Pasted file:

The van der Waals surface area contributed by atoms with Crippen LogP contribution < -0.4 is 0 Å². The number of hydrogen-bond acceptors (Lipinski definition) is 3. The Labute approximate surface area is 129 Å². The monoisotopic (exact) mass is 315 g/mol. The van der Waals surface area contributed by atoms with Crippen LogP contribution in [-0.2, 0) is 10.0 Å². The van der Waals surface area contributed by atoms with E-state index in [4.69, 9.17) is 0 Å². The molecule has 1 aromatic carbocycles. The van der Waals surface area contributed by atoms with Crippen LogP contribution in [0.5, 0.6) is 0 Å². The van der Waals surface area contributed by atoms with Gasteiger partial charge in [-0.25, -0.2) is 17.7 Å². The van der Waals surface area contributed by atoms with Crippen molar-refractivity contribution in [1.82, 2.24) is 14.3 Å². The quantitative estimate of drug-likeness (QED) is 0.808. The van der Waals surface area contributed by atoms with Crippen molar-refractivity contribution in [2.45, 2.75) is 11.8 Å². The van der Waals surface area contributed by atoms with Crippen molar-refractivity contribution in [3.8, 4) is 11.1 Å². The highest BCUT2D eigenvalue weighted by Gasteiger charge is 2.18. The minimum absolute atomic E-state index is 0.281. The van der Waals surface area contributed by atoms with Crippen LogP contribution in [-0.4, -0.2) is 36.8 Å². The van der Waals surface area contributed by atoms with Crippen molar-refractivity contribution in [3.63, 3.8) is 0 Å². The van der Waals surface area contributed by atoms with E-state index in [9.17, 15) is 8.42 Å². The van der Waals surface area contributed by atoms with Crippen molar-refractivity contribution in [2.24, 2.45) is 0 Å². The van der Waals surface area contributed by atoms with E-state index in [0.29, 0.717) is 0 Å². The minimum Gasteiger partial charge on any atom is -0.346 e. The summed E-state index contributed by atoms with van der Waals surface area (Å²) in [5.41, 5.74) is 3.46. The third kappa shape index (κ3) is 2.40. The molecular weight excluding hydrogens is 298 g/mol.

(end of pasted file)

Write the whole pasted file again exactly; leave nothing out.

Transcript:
The van der Waals surface area contributed by atoms with Crippen LogP contribution < -0.4 is 0 Å². The number of hydrogen-bond acceptors (Lipinski definition) is 3. The Labute approximate surface area is 129 Å². The monoisotopic (exact) mass is 315 g/mol. The van der Waals surface area contributed by atoms with Crippen LogP contribution in [-0.2, 0) is 10.0 Å². The van der Waals surface area contributed by atoms with E-state index in [4.69, 9.17) is 0 Å². The molecule has 1 aromatic carbocycles. The van der Waals surface area contributed by atoms with Crippen LogP contribution in [0.5, 0.6) is 0 Å². The van der Waals surface area contributed by atoms with Gasteiger partial charge in [-0.25, -0.2) is 17.7 Å². The van der Waals surface area contributed by atoms with Crippen molar-refractivity contribution in [1.82, 2.24) is 14.3 Å². The quantitative estimate of drug-likeness (QED) is 0.808. The van der Waals surface area contributed by atoms with Crippen molar-refractivity contribution in [2.45, 2.75) is 11.8 Å². The van der Waals surface area contributed by atoms with Crippen molar-refractivity contribution in [3.8, 4) is 11.1 Å². The highest BCUT2D eigenvalue weighted by Gasteiger charge is 2.18. The minimum absolute atomic E-state index is 0.281. The van der Waals surface area contributed by atoms with Crippen LogP contribution in [-0.4, -0.2) is 36.8 Å². The van der Waals surface area contributed by atoms with Crippen molar-refractivity contribution in [3.63, 3.8) is 0 Å². The van der Waals surface area contributed by atoms with E-state index in [9.17, 15) is 8.42 Å². The van der Waals surface area contributed by atoms with Crippen molar-refractivity contribution in [2.24, 2.45) is 0 Å². The van der Waals surface area contributed by atoms with E-state index in [0.29, 0.717) is 0 Å². The minimum Gasteiger partial charge on any atom is -0.346 e. The summed E-state index contributed by atoms with van der Waals surface area (Å²) in [5.41, 5.74) is 3.46. The third kappa shape index (κ3) is 2.40. The molecular weight excluding hydrogens is 298 g/mol.